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The inherently global nature of our climate and energy challenges has quite naturally led to a focus on resolving the problem via high-level international governance.
Yet, while a meaningful global consensus remains a distant prospect, a new narrative, with a much more local flavour, has begun to emerge. It is increasingly clear that practical action on climate change will take place not in the conference rooms of the United Nations but rather in the cities where so many of us live and work.
The concept of thinking globally and acting locally has never been more relevant. Sustainable cities do not just happen. They are the result of a thoughtful and coherent approach to urban development in which key elements of infrastructure such as energy, transport, buildings, water and waste management are considered not in isolation but rather as connected parts of a whole.
Such a concerted approach requires hands-on leadership from local authorities with a commitment to making their city a cleaner, more environmentally friendly and more pleasant place to live.
Most of all, it requires a plan. District Heating and Cooling networks are an ideal fit in the heart of a green city or district.
In dense urban environments, where heat demand is inevitably highest, they are the ideal means of exploiting locally available streams of renewable energy and surplus heat supply for a useful purpose.
Currently, over half of the primary energy in many countries may be lost as waste heat on its way to the customer.
Leading thinkers from the world of politics, business, academia and activism cast their view on the forces shaping sustainable cities and the role District Heating can play.
This helps local authorities to keep the energy money at home while providing a safer and cleaner environment for their citizens, allowing a higher quality of life for all.
We use our waste and waste water to heat our city while also protecting the environment. So although renewables will be more and more important as we progress into a carbon-free society, energy savings will always be an integral element in a green economy.
In reality, solutions can be simple and rather low cost. There are two dimensions to the challenge: one is the need to reduce CO2 through greater use of renewables, the other higher energy efficiency.
District Heating can solve both these issues in urban areas. Since energy is becoming both scarce and expensive, greater energy efficiency must be a priority and we are pushing for a strong, meaningful Energy Efficiency Directive.
District Heating has a role to play in terms of improving efficiency and integrating renewable. By recovering some of that potential, there are huge economic gains to be made.
The European Gree Capital Award rewards the efforts made by European cities to combat environmental issues.
Stockholm was a worthy first EGCA winner and has an unusually low carbon footprint for its size and ,strong population. An increased market share for District Energy and changes in District Heating production have been the greatest contributors to greenhouse gas emission reductions.
With a population of 1. Vitoria-Gasteiz is a shining example of environmental initiative. Its Climate Plan, adopted in , aims to cut greenhouse gas and make better use of renewable sources — supported largely by extending its two District Heating systems.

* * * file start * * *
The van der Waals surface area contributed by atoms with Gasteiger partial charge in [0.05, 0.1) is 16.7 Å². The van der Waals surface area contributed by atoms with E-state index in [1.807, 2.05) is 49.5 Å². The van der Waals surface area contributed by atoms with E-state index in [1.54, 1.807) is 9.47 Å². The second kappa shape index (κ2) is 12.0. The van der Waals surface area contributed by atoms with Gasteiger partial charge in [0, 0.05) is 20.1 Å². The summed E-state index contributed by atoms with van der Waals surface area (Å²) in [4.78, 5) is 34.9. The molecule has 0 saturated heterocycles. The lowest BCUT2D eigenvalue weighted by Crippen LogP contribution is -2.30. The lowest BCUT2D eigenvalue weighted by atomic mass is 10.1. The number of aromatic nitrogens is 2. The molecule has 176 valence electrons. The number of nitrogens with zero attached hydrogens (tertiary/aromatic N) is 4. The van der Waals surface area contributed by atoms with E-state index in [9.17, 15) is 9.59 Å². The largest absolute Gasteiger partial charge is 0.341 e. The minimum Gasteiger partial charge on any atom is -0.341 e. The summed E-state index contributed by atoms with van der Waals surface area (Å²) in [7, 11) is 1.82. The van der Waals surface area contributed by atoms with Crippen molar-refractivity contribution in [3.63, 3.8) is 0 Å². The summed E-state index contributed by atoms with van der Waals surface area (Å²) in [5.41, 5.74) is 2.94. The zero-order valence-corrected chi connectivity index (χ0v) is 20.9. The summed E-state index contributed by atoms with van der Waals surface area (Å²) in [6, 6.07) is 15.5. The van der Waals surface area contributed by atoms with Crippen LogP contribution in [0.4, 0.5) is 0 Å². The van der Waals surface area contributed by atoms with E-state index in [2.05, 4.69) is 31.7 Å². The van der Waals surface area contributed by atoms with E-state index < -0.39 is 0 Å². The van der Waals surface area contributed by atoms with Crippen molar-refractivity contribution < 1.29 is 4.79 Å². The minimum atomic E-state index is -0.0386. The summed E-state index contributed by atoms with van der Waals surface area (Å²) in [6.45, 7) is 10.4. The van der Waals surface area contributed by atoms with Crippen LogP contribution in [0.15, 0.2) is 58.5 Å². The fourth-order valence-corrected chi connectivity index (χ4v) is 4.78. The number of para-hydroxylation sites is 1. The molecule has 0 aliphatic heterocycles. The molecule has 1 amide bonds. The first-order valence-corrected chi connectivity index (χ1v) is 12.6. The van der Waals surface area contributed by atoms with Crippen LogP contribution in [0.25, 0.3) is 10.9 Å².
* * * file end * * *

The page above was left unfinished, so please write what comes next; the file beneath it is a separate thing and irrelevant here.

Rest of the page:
The beautiful city of Copenhagen is known as being one of the most environmentally advanced in the world. Its District Heating system sets the global standard and is even today being constantly upgraded to minimise heat loss and make better use of renewable sources such as geothermal.
Munich is one of the few cities in the world that has taken global warming by the horns, introducing many green initiatives over the last few decades to reduce waste and make better use of its energy infrastructure, including renewables.
Adding to its list of environmental accolades, Munich also boasts one of the largest and most effective District Heating systems in Europe.
It also stacks up from a financial point of view. It is an ambitious project, with plans to supply an additional , apartments with heat and, at the same time, save , tonnes of CO2 that would have been generated by conventional heating methods.
One way the city is hoping to turn this vision into reality is by making use of a previously untapped renewable energy source — geothermal.
One great advan- tage of geothermal energy is that it can provide heat on a continuous basis and, if needed, also generate electricity in a similar way to a conventional heat and power cogeneration station.
Munich has also started using photo- voltaic technology as another energy source to feed its District Heating system. Here, solar energy is collected during summer months via solar roof panels and either stored in special hot-water storage units or used imme- diately for washing, cooking, etc.
During winter, the stored water is pumped to the flats, where it is used for everyday purposes or additionally for central heating.
Unfortunately, photovoltaic technology is relatively expensive and so this process is not yet widely used. Munich has come a long way in its vision to become a truly sustainable city.
It has invested a considerable amount of time, effort and money in environmentally friendly initiatives such as its extemporary District Heat- ing system, and it continues to do so.
The ecological benefits are clear, however, it is already apparent that many of these investments are paying for themselves through energy cost savings over the longer term.